In a new PSA, actor Paul Rudd explains so eloquently why millennials need to wear a mask during the COVID-19 pandemic. But in case you don't understand a word he said, we gotchu, mom and dad fam.

By Maressa Brown
September 15, 2020
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Office of Governor Andrew M. Cuomo

Thanks to unnecessary politicizing and inconsistent messaging, plenty of people are still failing to wear masks, even though scientific research shows that widespread wearing of face coverings, paired with practicing social distancing and frequent hand-washing, would greatly reduce community transmission of COVID-19. That's why "certified young person" Paul Rudd has taken it upon himself to urge young people to mask up.

The seemingly ageless (but actually 51-year-old) actor was recruited by New York Governor Andrew Cuomo to appear in a now-viral PSA, which is part of his national "Mask Up America" Campaign, encouraging all Americans to wear a mask. "This nation is still battling the COVID-19 pandemic and young people are not immune from it," Governor Cuomo said. "We all need to do our part and wear a mask. Thanks to Paul Rudd for helping us spread this crucial message and reach young people like him."

In the clip, Rudd says, "A few days ago I was talking on the iPhone with my homie Governor Cuomo and he's just going off about how us millennials need to wear masks because, get this, apparently a lot of COVID is transmitted by us millennials. So Cuomes asks me, he's like, 'Paul, you’ve got to help. What are you, like, 26?' And I didn't correct him."

Going on to do his best impression of a neo-Travis from Clueless, Rudd drops various, Gen Z-originated phrases that might have some parents—many of whom are actually millennials themselves or perhaps slightly older Gen X'ers—scratching their heads. (Wait, is "beast" the new "fire"? What?)

Let us breakdown all hilariously dorky lingo. Why? Because we've got you, fam.

No Cap

Rudd says that "apparently, a lot of COVID is transmitted by us millennials—no cap!" In other words, "not lying" or "no lie."

Fam

Rudd addresses viewers as "fam." No, you don't have to be actually related to someone to call them this. It's anyone you're close with—friends, family, Instagram followers...

Beast

"Masks are totally beast!" exclaims the Living With Yourself star. "Beast" translates to "good." It can also be used to refer to being talented or skilled ("She did the #CaptainHookChallenge the other day and was a beast!") but in this context, it's just straight-up "good."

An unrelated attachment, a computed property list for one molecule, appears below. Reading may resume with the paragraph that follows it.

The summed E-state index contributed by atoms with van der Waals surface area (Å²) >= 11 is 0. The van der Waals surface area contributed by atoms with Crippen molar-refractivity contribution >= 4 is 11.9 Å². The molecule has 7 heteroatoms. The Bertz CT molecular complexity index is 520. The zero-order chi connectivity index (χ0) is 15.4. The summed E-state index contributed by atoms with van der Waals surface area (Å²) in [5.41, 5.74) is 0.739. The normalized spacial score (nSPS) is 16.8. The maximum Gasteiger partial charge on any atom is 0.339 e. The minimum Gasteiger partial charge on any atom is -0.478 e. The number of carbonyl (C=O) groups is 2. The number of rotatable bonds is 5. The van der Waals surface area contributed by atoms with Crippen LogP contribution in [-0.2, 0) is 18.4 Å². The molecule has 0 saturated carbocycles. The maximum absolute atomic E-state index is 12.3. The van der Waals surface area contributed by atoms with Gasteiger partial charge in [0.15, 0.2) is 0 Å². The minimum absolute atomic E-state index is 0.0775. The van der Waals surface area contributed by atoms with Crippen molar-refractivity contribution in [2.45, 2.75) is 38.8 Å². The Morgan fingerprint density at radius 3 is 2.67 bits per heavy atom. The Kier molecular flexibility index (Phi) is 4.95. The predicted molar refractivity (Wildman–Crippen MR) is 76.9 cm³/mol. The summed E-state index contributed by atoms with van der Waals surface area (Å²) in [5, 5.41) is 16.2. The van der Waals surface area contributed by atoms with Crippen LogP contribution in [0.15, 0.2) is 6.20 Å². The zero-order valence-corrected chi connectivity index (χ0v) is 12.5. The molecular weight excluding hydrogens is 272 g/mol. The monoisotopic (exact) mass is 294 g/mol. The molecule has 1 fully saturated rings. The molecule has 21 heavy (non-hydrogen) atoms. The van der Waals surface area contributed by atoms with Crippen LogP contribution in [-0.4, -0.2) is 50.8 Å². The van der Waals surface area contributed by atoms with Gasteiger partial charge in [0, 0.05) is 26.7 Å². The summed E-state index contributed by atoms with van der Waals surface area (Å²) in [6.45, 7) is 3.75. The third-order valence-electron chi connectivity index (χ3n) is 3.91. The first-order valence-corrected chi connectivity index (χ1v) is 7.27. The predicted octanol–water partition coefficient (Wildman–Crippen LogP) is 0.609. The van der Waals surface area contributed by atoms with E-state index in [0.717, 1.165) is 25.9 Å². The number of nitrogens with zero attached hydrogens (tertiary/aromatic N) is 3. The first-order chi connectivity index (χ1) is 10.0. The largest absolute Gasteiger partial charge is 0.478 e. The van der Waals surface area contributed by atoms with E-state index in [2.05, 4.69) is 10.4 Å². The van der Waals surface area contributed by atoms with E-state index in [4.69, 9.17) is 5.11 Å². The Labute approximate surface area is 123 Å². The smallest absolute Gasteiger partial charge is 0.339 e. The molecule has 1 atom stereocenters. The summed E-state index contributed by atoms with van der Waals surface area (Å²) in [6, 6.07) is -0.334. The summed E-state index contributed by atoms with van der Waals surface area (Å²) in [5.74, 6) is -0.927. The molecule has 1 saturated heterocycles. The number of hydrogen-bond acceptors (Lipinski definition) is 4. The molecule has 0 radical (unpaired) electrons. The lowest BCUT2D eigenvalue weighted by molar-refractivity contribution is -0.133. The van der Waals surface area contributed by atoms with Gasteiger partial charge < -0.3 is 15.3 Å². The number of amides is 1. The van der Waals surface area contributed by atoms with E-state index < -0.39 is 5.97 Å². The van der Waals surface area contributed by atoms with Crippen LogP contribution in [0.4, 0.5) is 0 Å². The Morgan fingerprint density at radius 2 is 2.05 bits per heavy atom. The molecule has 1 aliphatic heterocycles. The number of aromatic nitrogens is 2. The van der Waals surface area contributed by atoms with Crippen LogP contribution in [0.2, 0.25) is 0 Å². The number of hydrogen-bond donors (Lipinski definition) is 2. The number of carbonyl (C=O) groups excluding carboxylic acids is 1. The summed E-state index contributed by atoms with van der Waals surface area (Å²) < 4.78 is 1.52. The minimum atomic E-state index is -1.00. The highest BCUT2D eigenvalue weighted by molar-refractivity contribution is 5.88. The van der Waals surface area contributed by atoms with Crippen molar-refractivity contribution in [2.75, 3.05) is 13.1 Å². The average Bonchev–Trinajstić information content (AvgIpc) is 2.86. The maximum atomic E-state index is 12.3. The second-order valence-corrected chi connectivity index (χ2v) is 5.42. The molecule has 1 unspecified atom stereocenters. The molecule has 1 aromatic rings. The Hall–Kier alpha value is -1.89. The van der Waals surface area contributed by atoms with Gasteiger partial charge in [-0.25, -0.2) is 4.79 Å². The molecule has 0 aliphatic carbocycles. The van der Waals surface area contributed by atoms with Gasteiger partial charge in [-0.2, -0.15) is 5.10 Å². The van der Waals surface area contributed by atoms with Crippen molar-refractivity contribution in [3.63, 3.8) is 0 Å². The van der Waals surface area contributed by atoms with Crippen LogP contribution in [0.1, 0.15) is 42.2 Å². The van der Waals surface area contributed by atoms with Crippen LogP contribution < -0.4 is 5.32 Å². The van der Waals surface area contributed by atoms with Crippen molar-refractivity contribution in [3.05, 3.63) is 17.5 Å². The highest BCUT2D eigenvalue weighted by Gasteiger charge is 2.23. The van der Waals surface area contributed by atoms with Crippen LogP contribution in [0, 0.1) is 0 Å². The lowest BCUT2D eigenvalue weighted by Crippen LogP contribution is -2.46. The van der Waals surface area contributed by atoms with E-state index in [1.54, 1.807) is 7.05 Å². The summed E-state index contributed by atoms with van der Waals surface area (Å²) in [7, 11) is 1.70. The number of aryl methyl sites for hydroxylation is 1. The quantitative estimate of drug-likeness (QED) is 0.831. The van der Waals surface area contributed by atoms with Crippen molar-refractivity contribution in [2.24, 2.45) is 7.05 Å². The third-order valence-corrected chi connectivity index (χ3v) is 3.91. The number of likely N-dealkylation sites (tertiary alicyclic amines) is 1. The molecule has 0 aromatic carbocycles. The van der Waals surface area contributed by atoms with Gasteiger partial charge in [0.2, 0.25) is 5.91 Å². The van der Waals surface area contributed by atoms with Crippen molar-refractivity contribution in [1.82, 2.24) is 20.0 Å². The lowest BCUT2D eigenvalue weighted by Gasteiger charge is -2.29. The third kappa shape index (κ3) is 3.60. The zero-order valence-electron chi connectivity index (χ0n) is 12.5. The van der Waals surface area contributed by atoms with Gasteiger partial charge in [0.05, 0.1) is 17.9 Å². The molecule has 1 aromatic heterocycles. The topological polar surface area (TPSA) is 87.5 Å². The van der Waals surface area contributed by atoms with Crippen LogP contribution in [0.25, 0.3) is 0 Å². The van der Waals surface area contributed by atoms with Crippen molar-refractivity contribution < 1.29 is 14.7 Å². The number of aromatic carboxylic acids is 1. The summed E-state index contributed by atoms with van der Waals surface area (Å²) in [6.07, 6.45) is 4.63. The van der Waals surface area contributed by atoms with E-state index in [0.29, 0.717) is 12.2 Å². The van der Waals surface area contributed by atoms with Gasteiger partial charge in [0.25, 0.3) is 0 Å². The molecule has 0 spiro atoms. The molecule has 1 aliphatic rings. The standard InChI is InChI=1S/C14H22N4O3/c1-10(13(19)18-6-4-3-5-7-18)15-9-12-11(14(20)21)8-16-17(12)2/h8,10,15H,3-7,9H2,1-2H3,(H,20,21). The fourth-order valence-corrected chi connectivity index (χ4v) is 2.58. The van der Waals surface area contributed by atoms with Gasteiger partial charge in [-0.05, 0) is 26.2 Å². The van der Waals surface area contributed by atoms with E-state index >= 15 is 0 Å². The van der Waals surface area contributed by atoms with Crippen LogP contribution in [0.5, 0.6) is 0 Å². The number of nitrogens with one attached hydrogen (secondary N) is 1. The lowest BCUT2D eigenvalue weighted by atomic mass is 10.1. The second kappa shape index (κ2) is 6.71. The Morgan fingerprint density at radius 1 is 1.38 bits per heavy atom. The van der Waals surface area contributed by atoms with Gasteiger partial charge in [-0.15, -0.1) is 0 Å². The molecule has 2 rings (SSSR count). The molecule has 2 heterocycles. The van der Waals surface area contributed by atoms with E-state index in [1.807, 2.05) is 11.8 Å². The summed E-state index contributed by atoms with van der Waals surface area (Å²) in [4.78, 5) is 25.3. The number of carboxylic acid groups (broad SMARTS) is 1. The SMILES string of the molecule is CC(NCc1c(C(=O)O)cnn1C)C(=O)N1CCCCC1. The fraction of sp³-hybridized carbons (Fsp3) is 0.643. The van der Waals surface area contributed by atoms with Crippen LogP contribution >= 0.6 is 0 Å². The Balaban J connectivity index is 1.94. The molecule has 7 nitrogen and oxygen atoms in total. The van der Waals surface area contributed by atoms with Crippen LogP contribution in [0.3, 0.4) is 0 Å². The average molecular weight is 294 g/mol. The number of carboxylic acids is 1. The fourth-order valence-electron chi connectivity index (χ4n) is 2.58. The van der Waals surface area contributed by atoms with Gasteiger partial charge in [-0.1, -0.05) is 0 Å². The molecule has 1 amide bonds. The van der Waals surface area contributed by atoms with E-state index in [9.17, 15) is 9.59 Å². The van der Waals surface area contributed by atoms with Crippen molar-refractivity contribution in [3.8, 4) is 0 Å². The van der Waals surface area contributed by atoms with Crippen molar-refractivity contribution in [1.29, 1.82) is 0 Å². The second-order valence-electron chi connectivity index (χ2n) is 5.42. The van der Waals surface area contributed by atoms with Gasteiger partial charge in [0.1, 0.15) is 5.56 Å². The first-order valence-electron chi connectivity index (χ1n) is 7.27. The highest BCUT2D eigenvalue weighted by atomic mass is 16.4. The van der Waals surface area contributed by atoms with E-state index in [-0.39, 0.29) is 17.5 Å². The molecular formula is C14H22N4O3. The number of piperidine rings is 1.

Twitch

Twitch is a video live streaming platform featuring streams on anything from cooking to music to Q&A sessions and—the leading driver of traffic—video games.

Vibe Check

This is a "spontaneous and usually random time where someone checks your vibe." It's basically the updated version of a check-in from a friend, according to Urban Dictionary.

Stan

Rudd calls Billie Eilish and says he "stans" her. A reference to the central character featured in Eminem's song of the same name, to "stan" someone is to look up to or idolize them.

Bae

A term of endearment for a loved one, "bae" is also thought to stand for "before anyone else."

Hype Beast

People who collect items to impress others—shoes, vintage tees, accessories—are referred to as "hype beasts."

Dank Squad

Dank is another way to say "cool" or "awesome," while squad is of course a group of friends—or, you know, formidable politicians like "The Squad" that's made up of four women elected in the 2018 U.S. House of Representatives elections: Alexandria Ocasio-Cortez of New York, Ilhan Omar of Minnesota, Ayanna Pressley of Massachusetts, and Rashida Tlaib of Michigan).

#StopthePandemicChallenge or the #SaveGrandmaChallenge

Referring to TikTok dances and trends, which are often hashtagged on the app as challenges (e.g. #CeleblookalikeChallenge, #FliptheSwitchChallenge), Rudd jokes that young people should be focusing on the challenge of slowing the spread of COVID-19.

Yeet

At the end of the clip, Rudd says, "We've gotta yeet this virus." To "yeet" something is to discard something—especially at high velocity, according to Urban Dictionary.

"Look at Us"

The video ends with a masked Paul Rudd and Sean Evans in a spoof episode of the YouTube series "Hot Ones," a show where Evans interviews celebrities while they eat chicken wings covered in hot sauce. The joke here references a popular TikTok audio featuring Rudd's famous "look at us" line from his original "Hot Ones" episode. Yes, this gag is just about as meta as it gets.

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